Heavily indebted, hemorrhaging customers, and in dire need of some managerial TLC, British cable company Virgin Media (VMED) may have found the solution to its problems in a $23 billion takeover bid from Washington (D.C.) private equity giant The Carlyle Group. The offer for Virgin Media, which has appointed Goldman Sachs (GS) to assess its options, could spark a bidding war with other private equity players such as Providence Equity Partners and potentially even rival media and telecom companies waiting in the wings.
Virgin Media confirmed on July 2 that it had received a "proposal" from an undisclosed company to take full control of the Nasdaq-listed company, sending its shares up nearly 18%. The stock was up another 1% on July 3, to $29. Virgin Media and Carlyle declined to comment on the offer, but sources familiar with the deal say Carlyle first approached Virgin Media Chairman Jim Mooney several weeks ago.
If successful, the deal could rank as the largest private equity buyout in British history (topping Kohlberg Kravis Roberts & Co's $22.4 billion takeover of pharmacy chain Alliance Boots, which was sealed on June 26) and would earn British serial entrepreneur Richard Branson and Virgin Media's other shareholders a tidy windfall. The estimated offer price of $30 to $35 per share would value the company at up to $11.3 billion, but any buyer also would have to take on Virgin Media's estimated $12 billion in debt.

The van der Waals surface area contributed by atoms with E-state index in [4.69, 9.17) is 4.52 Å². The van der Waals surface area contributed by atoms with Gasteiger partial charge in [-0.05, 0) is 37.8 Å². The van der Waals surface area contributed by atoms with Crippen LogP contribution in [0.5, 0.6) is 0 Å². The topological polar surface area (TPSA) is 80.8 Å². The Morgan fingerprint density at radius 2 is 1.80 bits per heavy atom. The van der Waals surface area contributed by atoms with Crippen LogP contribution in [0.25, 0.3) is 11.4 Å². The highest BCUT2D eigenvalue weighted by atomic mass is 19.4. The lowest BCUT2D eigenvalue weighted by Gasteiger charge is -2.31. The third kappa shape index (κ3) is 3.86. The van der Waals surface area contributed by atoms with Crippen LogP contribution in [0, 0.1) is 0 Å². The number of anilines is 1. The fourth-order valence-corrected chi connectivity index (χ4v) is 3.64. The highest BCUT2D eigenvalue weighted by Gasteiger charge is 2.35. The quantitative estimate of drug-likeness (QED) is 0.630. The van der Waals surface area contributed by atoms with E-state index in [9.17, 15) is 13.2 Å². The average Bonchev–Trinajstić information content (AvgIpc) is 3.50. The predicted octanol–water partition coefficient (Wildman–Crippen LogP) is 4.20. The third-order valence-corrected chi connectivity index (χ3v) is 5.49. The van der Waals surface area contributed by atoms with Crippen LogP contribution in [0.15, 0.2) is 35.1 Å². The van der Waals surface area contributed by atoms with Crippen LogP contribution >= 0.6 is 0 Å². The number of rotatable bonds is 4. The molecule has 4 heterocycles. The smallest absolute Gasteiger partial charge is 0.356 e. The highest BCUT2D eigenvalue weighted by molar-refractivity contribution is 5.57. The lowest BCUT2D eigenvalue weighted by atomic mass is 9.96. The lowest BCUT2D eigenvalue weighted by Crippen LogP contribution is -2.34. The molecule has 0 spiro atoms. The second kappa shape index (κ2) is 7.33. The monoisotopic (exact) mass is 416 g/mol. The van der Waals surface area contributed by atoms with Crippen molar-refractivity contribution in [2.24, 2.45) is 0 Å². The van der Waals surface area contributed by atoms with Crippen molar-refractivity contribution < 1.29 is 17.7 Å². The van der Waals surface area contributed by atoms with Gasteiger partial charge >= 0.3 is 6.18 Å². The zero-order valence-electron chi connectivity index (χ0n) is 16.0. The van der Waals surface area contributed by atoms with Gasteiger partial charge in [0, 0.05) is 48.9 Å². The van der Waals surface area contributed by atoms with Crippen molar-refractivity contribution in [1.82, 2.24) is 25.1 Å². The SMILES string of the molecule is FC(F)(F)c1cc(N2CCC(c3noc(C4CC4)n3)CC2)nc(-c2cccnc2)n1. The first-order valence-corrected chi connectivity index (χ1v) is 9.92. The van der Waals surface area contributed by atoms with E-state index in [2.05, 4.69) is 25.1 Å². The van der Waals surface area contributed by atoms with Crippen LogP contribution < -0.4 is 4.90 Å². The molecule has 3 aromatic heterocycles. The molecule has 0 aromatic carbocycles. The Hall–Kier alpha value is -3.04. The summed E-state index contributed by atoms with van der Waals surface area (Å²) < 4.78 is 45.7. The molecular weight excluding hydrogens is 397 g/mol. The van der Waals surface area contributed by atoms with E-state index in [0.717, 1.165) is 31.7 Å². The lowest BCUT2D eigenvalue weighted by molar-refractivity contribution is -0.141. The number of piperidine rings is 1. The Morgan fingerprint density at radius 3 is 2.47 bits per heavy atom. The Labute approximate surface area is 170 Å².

A Better Offer?
Analysts expect Branson will maintain some stake in the new venture in order to protect the Virgin brand. Yet cashing out might prove tempting, as Branson's 10.1% stake could be worth as much as $1.1 billion, a hefty premium to the $27 per share he spent.
It's also the second time in a year that buyout shops have stalked Virgin Media. An offer last summer from a consortium of firms led by Providence Equity Partners failed when its bid—said to have totaled $20 billion including debt—was deemed too low. This time around, Virgin has more reason to accept. Formed last July from the merger of Virgin Mobile and British cable company NTL-Telewest, Virgin Media became Britain's first "quadruple play" telecom group, offering cable TV, broadband Internet, and fixed-line and mobile phone services in one package (see BusinessWeek.com, 12/06/05, "Why NTL Likes Virgin").